Parliament has a duty to serve citizens well
SEE ALSO :MPs plot how they will keep their jobsThe tenant The value of devolution is not just in development, it is also in the reality that county residents will soon be aware there is a big difference made by who sits in the governor’s mansion. Let them see other counties that made the right choices prosper and it will soon dawn on them choices have consequences. Only then will Kenya begin to enjoy the fruits of devolution. We must, therefore, allow devolution to thrive and let the people’s choices be empowered to deliver to, or disappoint them. It is this process that will open the eyes of the people to the fact that the vote has consequences we cannot run away from. Speaking of the vote, we must also turn the lens on Parliament and ask it to begin to act on issues that affect this country, its economy and our well being. Parliament should, for example, take on the issues around housing. It is not enough that rents are sky high, it is also that to rent a unit one needs to pay 2 months deposit. Which not only makes access to housing difficult, but also ensures large sums of money are locked up by landlords for years for no reason. My query on deposits for houses has always been the same: a house is a permanent and immovable asset. The tenant cannot carry away your house and run away with it, so what is the deposit for? The argument that the house will need repainting and repairs after tenancy is a nonsensical argument.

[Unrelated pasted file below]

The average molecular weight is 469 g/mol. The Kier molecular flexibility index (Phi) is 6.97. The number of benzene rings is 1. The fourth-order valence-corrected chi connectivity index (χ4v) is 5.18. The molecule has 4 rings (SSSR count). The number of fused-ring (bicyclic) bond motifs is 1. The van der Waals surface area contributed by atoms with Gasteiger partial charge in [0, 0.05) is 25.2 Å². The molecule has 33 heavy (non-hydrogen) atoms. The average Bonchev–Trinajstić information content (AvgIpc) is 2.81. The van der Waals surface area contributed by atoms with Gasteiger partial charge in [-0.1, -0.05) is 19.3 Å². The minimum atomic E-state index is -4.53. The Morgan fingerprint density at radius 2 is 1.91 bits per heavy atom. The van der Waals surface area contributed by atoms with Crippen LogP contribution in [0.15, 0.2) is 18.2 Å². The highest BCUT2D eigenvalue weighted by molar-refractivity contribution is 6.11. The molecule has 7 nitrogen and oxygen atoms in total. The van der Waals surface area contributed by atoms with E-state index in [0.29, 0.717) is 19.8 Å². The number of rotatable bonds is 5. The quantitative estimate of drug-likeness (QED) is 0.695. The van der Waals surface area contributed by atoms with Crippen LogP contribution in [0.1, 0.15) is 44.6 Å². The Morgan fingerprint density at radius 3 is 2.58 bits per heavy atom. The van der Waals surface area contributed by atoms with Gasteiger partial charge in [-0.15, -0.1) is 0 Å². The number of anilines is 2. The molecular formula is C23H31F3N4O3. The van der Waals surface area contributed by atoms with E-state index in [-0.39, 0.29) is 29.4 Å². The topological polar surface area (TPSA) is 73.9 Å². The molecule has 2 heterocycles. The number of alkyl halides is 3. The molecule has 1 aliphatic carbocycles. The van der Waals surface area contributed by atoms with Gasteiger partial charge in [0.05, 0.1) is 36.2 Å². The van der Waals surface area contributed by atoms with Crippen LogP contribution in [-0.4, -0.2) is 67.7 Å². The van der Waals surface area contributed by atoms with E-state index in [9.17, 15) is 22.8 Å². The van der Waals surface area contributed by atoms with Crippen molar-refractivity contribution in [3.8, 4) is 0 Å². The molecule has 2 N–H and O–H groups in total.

SEE ALSO :IEBC to set date for Kibra mini pollBecause even if you left the house empty for two years, it would still need to be repaired. That is the nature of things. Therefore the best solution is for landlords to keep part of the rent as money for repairs. Just like when one hires a car, he is not told that he will also repair the car if it is damaged. The risk of damage is covered in the price of hire, as it should be in housing as well. Slowly abandoned By passing a law that abolishes these deposits, Kenya would suddenly free up billions of shillings to the market, which would boost the economy overnight. We, however, don’t need to stop there. There are two paths that Parliament should take on housing; number one, Parliament should make it compulsory for government to build a certain quota of low cost housing every year. If the government built 100,000 units per year and a three bedroom house was rented at less than Sh25,000, rental costs in Nairobi will also go down as the market adjusts to this reality. The fruit would be easy to reap; Kenyans from all walks of life would soon be living in decent housing, the ghettos we know will be slowly abandoned, and all of us would have more money in our pockets to spend on our dreams and ventures. The landlord would not lose out either, because the only thing that would change is how long it takes them to recoup the money they spent on building. This will also force landlords to build with cheaper technologies and look at their investments as long term investments. By enacting such laws, parliament would have added billions into the economy while alleviating the suffering of many a city dweller. [email protected]
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